# LeetCode 569: Median Employee Salary

## July 7, 2022

This problem is poorly constructed and annoying for multiple reasons. It's also hard to solve - and that makes it even more annoying. We are given the following table:

```
t.Display 0
── LeetCode569.Employee ─────
┌ID──┐ ┌Company┐ ┌Salary┐
↓1 │ ↓A │ ↓2,341 │
│2 │ │A │ │341 │
│3 │ │A │ │15 │
│4 │ │A │ │15,314│
│5 │ │A │ │451 │
│6 │ │A │ │513 │
│7 │ │B │ │15 │
│8 │ │B │ │13 │
│9 │ │B │ │1,154 │
│10 │ │B │ │1,345 │
│11 │ │B │ │1,221 │
│12 │ │B │ │234 │
│13 │ │C │ │2,345 │
│14 │ │C │ │2,645 │
│15 │ │C │ │2,645 │
│16 │ │C │ │2,652 │
│17 │ │C │ │65 │
└Int8┘ └Char(1)┘ └Int16─┘
── 17 rows by 3 columns ─────
```

And tasked with:

Each row of this table indicates the company and the salary of one employee. Write an SQL query to find the median salary of each company.

If we did not have an example to the contrary, and we wanted to *find the median salary of each company* as the instructions say, then this is an easy query, first grouping by company, and then applying the aggregate expression ` median Salary`

in the select clause.

But the desired result is:

```
r.Display 0
── Key:ID ───────────────────
┌ID──┐ ┌Company┐ ┌Salary┐
↓5 │ ↓A │ ↓451 │
│6 │ │A │ │513 │
│9 │ │B │ │1,154 │
│12 │ │B │ │234 │
│14 │ │C │ │2,645 │
└Int8┘ └Char(1)┘ └Int16─┘
── 5 rows by 3 columns ──────
```

By inspection we see that the actual instructions should read something more like:

Write an SQL query that returns the employees that earn the median salary if the median is not an interpolated value, or the two salaries that are averaged to compute the median, for their respective companies. Remove employees that duplicate company/salary combinations from the result set.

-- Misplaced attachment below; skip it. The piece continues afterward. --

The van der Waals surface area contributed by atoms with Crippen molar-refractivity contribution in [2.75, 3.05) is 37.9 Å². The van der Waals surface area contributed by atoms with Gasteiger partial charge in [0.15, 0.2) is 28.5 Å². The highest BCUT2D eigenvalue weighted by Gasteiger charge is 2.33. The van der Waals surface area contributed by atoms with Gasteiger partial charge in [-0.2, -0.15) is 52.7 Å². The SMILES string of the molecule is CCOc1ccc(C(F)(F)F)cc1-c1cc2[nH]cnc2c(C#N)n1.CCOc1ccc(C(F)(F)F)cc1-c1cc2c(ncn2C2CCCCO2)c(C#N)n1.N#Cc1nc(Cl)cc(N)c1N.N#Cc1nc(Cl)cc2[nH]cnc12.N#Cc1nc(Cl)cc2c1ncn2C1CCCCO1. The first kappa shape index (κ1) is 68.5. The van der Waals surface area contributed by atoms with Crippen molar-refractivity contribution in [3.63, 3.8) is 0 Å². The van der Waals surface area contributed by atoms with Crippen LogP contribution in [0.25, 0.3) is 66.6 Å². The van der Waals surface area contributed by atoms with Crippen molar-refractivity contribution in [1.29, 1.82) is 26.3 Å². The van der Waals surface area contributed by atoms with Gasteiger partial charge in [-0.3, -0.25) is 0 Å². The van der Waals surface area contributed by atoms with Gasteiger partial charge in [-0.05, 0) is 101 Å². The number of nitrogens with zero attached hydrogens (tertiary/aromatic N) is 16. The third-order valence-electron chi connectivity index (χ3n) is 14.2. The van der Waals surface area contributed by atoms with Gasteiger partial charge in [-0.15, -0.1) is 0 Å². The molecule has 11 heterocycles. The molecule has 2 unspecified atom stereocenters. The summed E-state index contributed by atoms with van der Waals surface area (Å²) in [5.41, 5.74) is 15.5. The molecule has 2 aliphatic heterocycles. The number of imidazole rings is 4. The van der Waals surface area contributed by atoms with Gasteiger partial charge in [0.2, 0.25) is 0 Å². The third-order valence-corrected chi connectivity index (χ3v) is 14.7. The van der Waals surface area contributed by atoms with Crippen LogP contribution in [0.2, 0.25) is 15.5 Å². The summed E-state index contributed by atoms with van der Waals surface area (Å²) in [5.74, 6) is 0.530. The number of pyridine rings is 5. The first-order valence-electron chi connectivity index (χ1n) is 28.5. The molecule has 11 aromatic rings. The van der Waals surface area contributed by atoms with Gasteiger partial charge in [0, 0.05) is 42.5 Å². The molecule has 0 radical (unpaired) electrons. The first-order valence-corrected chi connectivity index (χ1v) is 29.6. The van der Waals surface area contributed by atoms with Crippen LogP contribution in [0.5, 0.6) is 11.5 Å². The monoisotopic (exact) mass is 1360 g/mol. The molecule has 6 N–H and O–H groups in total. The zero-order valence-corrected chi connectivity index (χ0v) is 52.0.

Yuck.

Assume for moment we had a built-in structural function named `medians`

that returned a one-item array or a two-item array containing the values that go into constructing the median. Then we could simply write the select clause:

```
Salary in medians each by Salary (group Company)
```

using the `each`

and `by`

operators which does everything we need except the final removal of duplicates. (I am resisting the urge to implement `medians`

in FlipDB). Note that the `each`

operator is necessary as `medians`

is a structural function, not an aggregate, or scalar, or uniform function. (More on this in a future post). However, in FlipDB we can do in-line anonymous functions just like dfns in APL, so we can replace `medians`

above with this mess of a one-liner:

```
{(floor (shape z) / 2)index each enclose(sortUp z)(sortDown z)}
```

There is probably a much neater way to get the medians. FlipDB uses `z`

as the right argument, in place of `⍵`

in APL. The `enclose`

function in FlipDB converts a set of simple columns into a single nested column. If there are an odd-number of items, we will get the same item twice, but it does not matter for the problem.

With this in hand we can solve the problem:

```
q←t.Query''
q.Where←'Salary in {(floor (shape z) / 2)index each enclose(sortUp z)(sortDown z)} each by Salary (group Company)'
q.Having←'firstOccurrence Company laminate toChar Salary'
r←q.Execute 0
r.Display 0
── Key:ID ───────────────────
┌ID──┐ ┌Company┐ ┌Salary┐
↓5 │ ↓A │ ↓451 │
│6 │ │A │ │513 │
│9 │ │B │ │1,154 │
│12 │ │B │ │234 │
│14 │ │C │ │2,645 │
└Int8┘ └Char(1)┘ └Int16─┘
── 5 rows by 3 columns ──────
```

The having clause should probably be able to be written as:

```
firstOccurrence Company Salary
```

The `firstOccurrence`

function is a cover for APL's unique mask function (monadic `≠`

). I don't think there is any reason it should not accept multiple columns. It could also take a table or datatable as an argument - on the todo list!